Be Prepared To Shell Out More For The Royal...
- Aug 12, 2019
- Views : 7477
Royal Enfield’s most hotly anticipated new motorcycle, the Interceptor, is impossible to ignore. The promise of a 648cc twin-cylinder motorcycle that's sensible and exciting, that too at a starting price tag of Rs 2.50 lakh, ex-showroom, pan-India, is impossible to ignore. Here are some questions that you wanted answers to -- let's see if we can answer them all.
Q1) How has Royal Enfield managed to price it so low?
Ans: Smart choices. And tough choices. As you would have noticed, the RE doesn't boast of hardware like upside-down forks, the engine isn't liquid-cooled, and a 47PS power output means the engine doesn't have to be high-strung or use exotic materials. The spoke wheels skip tubeless functionality to keep costs in check.
But at the same time, let us highlight what you do get: A simple but solid dual-cradle frame, spoke wheels made from light alloy and are wrapped in bespoke Pirelli Phantom Sportcomp tyres, floating 320mm brake disc with dual-channel ABS, chrome-finished handlebar with bolt-on braces, and beautifully finished shocks. It is an admirable balance of ingredients.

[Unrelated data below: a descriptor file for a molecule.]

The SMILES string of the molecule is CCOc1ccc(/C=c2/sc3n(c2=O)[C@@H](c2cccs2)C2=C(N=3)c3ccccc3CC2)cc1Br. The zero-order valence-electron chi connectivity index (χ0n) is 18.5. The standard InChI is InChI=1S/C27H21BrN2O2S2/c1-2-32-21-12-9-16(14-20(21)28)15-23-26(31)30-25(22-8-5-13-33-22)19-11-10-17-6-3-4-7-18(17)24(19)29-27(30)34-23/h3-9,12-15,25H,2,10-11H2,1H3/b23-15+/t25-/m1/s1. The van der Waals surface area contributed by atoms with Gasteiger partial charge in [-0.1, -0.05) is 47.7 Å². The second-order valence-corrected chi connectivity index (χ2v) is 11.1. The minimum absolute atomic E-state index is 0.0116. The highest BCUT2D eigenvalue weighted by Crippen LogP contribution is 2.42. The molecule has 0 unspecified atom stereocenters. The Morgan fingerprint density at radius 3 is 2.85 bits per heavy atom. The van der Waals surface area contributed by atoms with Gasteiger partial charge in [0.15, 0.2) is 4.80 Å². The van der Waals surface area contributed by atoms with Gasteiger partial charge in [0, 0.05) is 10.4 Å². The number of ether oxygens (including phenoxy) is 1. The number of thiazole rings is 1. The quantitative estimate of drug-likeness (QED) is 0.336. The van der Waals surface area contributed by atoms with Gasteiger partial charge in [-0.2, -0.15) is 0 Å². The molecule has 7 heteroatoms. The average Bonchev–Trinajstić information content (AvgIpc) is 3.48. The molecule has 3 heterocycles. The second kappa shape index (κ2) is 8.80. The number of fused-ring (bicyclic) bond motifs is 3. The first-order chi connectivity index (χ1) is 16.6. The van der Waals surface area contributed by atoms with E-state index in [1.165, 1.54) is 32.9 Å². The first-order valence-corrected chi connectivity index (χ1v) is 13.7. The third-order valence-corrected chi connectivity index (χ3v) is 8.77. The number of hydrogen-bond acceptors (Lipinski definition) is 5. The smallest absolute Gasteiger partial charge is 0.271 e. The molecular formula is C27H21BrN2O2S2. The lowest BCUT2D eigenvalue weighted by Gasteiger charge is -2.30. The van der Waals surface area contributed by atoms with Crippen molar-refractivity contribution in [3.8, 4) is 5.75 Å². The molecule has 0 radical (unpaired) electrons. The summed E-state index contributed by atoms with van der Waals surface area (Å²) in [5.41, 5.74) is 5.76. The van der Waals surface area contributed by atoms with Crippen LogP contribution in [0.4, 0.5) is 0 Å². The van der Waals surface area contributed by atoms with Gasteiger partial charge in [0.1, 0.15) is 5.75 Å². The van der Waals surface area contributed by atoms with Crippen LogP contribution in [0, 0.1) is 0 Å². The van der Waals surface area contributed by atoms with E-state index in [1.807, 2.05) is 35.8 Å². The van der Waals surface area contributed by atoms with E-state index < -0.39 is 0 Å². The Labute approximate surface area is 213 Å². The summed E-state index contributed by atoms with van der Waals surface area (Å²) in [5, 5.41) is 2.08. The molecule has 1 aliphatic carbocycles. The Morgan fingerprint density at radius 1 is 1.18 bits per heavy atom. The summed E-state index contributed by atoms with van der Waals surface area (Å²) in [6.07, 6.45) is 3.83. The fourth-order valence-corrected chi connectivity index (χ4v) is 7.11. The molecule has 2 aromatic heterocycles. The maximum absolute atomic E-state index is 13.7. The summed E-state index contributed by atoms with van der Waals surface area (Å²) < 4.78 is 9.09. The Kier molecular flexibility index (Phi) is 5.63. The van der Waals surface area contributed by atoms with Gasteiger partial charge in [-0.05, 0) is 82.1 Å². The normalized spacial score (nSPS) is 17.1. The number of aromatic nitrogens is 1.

Q2) But is it solid?
Ans: From the paint on the tank and the chrome finish for all the parts to the palm grips and the (annoyingly hingeless) fuel-filler cap, everything here has an air of quality that is also backed by a sense of being solid and tightly screwed together. We pushed, prodded and whacked panels, we thrashed the Interceptor on broken village roads all day long, and it refrained from protesting against the abuse by shedding parts, by creaking or rattling.
RE also has a new supplier for the chassis, and a far more stringent quality check process. RE officials claim that the durability testing for the new engine is twice that of any other manufacturer they know of. Considering the wide and varied pool they have in their team, it is saying something. It certainly sets an all-new benchmark for Royal Enfields.
Q3) Is it still a RE, and does it have the thump?
Ans: No. But there is a new beat in town from the 270-degree crank used on the parallel twin. The note from the stock exhaust is a mellow rumble, something you will enjoy even at the end of a 500km day. Royal Enfield say they aren’t out to recreate the Classic, nor its thump.
So RE loyalists might miss some volume, but a homologated S&S exhaust that is lighter and a bit louder will be available as an accessory by mid-2019.
Q4) How much does it vibrate?
Ans: The 650 engine is out to change everything you thought about Royal Enfields on the refinement front. This counterbalanced engine comes to life without any shudder and then settles into an absolutely smooth idle.
You might think this is just a low rpm smoothness, but as the revs climb all the way up to the 7500rpm limiter you’ll get a just a light thrum at the bar and pegs. Sitting at 100kmph in 6th gear has the engine turning over at a butter-smooth 4000rpm. Believe it!
Q5) Will it Ladakh?